That hazelnut price would be expected to fall the more they are introduced to the market. The larger problem is getting the hazelnuts to full maturity. It takes about four years for the plants to even start producing nuts and start-up costs can be significant, Fischbach said.
That could present a major challenge for the campaign. Farmers tend to be conservative: Before they will gamble the family farm and hundreds of thousands of dollars of expensive equipment, they usually want to know they'll have a dependable return on their investment.
Plus, hazelnuts can be a headache to grow.
Just about every hazelnut now sold or wrapped up in a candy bar—99 percent of them—are grown in Turkey. They grow taller there than in North America, with larger nuts, more nuts and a flavor much of the world has grown to expect. Turkish farmers let hazelnuts fall naturally to the ground where they're vacuumed up, then cleaned and processed.
The European plants can't handle a tough Minnesota winter or survive a North American fungal disease known as Eastern Filbert Blight. North American hazelnut bushes are immune to the blight and survive winter.
But unlike the European bushes, the North American hazelnuts don't produce the consistent sizes, numbers and quality needed to be processed by machines.
Enter the breeders.
Efforts to crossbreed the hazelnuts, mostly led by retired or hobby farmers, have been ongoing since the early 1900s. These farmers essentially did what trained chefs and architects have been trying to do here for generations: blend Midwestern hardiness with European taste.
They produced a plant that has North American fungal resistance and grows a European nut. The problem is, the nuts can still be of various sizes and qualities. Even cloned hazelnut bushes, with identical genetics, can grow up as differently as branches on a tree, said the U's Lois Braun, co-leader of the development initiative. Braun has spent the past 12 years selectively breeding and trying to clone the hazelnut bushes to get consistent production, a process she equates to trying to lock down the entire genetic history of a feral cat.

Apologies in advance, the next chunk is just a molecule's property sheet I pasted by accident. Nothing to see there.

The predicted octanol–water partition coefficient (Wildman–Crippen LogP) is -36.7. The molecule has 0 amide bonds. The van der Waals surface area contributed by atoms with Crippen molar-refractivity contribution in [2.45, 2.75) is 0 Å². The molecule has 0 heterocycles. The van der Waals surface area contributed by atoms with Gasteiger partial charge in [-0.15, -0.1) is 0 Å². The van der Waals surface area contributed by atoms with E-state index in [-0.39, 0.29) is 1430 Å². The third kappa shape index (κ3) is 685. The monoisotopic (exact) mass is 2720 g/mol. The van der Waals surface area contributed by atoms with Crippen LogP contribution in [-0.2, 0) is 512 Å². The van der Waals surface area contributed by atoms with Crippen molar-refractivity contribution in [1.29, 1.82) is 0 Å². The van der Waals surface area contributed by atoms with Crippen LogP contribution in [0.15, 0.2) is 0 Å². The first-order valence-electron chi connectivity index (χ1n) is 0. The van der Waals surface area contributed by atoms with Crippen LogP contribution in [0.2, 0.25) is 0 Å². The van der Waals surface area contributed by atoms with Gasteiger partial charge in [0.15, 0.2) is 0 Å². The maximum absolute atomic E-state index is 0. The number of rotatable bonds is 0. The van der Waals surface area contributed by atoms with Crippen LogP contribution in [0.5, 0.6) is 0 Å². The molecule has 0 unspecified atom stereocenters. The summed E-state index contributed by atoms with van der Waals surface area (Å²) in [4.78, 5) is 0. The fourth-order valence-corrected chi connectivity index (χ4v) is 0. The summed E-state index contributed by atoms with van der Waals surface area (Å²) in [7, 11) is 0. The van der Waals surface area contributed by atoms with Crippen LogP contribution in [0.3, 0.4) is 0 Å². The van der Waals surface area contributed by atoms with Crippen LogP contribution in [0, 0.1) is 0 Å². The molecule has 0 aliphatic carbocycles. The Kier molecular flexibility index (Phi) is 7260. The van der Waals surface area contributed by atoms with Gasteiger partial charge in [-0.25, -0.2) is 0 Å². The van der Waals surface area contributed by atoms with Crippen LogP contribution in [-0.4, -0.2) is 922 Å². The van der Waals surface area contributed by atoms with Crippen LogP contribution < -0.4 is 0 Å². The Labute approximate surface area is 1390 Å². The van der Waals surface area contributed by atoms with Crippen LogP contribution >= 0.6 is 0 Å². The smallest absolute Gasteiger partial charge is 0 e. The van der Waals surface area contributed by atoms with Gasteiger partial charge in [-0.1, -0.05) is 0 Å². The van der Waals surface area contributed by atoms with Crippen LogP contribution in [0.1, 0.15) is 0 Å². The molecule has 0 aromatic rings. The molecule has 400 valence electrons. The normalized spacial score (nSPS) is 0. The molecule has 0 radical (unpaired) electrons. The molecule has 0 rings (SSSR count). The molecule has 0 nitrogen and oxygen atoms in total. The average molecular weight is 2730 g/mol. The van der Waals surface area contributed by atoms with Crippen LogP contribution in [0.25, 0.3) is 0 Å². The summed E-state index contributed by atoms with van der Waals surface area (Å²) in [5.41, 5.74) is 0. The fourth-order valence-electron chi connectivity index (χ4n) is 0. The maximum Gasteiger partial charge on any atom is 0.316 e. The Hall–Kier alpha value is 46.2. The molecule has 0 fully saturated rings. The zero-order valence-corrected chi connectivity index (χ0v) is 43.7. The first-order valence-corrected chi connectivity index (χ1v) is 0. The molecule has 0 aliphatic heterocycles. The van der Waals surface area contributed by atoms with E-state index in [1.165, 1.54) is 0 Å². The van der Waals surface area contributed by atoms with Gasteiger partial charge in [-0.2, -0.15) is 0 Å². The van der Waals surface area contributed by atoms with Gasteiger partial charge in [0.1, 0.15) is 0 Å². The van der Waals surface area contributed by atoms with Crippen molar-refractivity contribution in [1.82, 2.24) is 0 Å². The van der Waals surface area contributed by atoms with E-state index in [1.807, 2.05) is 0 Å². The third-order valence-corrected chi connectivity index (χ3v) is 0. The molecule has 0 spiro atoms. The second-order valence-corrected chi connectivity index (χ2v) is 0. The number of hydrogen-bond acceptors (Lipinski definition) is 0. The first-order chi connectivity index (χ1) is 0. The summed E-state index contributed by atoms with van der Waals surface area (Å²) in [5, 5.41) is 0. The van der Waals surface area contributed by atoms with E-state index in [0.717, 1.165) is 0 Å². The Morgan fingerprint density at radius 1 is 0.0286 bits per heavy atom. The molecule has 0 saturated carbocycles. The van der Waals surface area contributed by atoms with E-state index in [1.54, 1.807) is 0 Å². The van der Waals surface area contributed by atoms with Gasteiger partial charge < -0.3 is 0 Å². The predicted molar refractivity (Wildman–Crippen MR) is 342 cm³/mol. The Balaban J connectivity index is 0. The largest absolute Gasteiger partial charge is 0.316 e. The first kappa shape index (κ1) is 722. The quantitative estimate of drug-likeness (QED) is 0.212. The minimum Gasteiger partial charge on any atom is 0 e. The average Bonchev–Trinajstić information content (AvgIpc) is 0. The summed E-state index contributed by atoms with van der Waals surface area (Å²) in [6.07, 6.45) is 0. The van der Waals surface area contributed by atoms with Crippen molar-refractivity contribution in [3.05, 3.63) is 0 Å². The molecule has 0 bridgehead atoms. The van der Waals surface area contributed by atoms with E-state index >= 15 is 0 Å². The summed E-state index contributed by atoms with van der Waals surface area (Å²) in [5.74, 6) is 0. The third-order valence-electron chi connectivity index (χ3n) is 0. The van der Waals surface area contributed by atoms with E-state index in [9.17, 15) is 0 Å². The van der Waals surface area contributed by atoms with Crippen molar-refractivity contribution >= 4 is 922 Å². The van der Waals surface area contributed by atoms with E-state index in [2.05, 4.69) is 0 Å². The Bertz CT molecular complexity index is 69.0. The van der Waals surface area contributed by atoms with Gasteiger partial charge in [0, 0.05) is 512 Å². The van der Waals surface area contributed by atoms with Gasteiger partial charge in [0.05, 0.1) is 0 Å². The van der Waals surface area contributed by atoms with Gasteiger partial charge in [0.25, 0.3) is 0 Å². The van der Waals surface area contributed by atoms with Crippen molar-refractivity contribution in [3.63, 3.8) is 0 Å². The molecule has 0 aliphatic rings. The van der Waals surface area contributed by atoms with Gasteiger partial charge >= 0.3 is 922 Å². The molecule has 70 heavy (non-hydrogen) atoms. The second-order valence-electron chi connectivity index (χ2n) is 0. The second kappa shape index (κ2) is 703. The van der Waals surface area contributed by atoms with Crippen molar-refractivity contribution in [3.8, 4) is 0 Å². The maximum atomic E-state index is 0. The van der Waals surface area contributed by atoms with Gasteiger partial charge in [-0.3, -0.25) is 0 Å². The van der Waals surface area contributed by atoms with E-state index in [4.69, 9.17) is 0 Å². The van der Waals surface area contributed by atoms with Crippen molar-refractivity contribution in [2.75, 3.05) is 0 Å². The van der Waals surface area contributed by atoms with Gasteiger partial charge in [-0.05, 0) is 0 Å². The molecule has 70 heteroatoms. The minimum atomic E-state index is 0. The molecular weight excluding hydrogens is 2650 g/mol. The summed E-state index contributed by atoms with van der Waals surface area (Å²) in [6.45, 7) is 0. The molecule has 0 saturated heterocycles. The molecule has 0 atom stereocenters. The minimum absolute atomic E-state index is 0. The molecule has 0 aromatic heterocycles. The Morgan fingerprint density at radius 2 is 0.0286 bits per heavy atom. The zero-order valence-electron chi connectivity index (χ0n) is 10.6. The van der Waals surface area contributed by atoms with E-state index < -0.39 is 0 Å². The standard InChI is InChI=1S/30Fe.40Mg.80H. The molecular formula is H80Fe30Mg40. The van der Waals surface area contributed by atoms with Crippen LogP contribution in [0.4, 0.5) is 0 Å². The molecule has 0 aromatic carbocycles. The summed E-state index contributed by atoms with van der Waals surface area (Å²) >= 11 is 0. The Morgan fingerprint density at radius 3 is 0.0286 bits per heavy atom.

Her work is complicated by the fact that it can take five years to figure out if a new hybrid plant is an improvement or not. And then another five years to see if the next generation is getting better. She's trying to speed things up through a process called micropropagation, which has worked well for growing blueberries on a commercial scale.
Still, hazelnuts are resisting.
"There are eight steps to it and there are problems at all eight steps," she said.
It could be another year before advanced hazelnuts are ready, Braun said. Or 10 years.
She was a little worried when the Million Hazelnut Campaign started—that it might raise expectations and then sour farmers for a long time if the hazelnuts don't immediately produce the yields they expect. But time is running out, she said, and the environmental benefits are needed.
Gamer, who is growing hazelnuts on small farms in Northfield and Faribault, is also focused on the environmental benefits.
Tall, thin and soft-spoken, he drives a pencil yellow Ford Focus that has "only 175,000 miles" on it. He spent 20 years selling and installing solar panels, at a time when it was almost prohibitively expensive for most people and businesses to switch to them without subsidies.
But he's watched those costs come down drastically and now the solar industry has taken off to a point where Gamer thinks he is no longer needed.
There is a darker, more frightening reason that Gamer and scientists like Braun are interested in cultivating the hazelnut:
Unlike almonds and most other crops grown in the United States, hazelnuts do not need pollinators. If butterflies and bees continue to die away, hazelnuts can survive—their catkins carried by the wind.
"It's hard saying 'wait, wait,' with all these problems the world is facing," Braun said.
"Eventually, the only way to succeed is to try."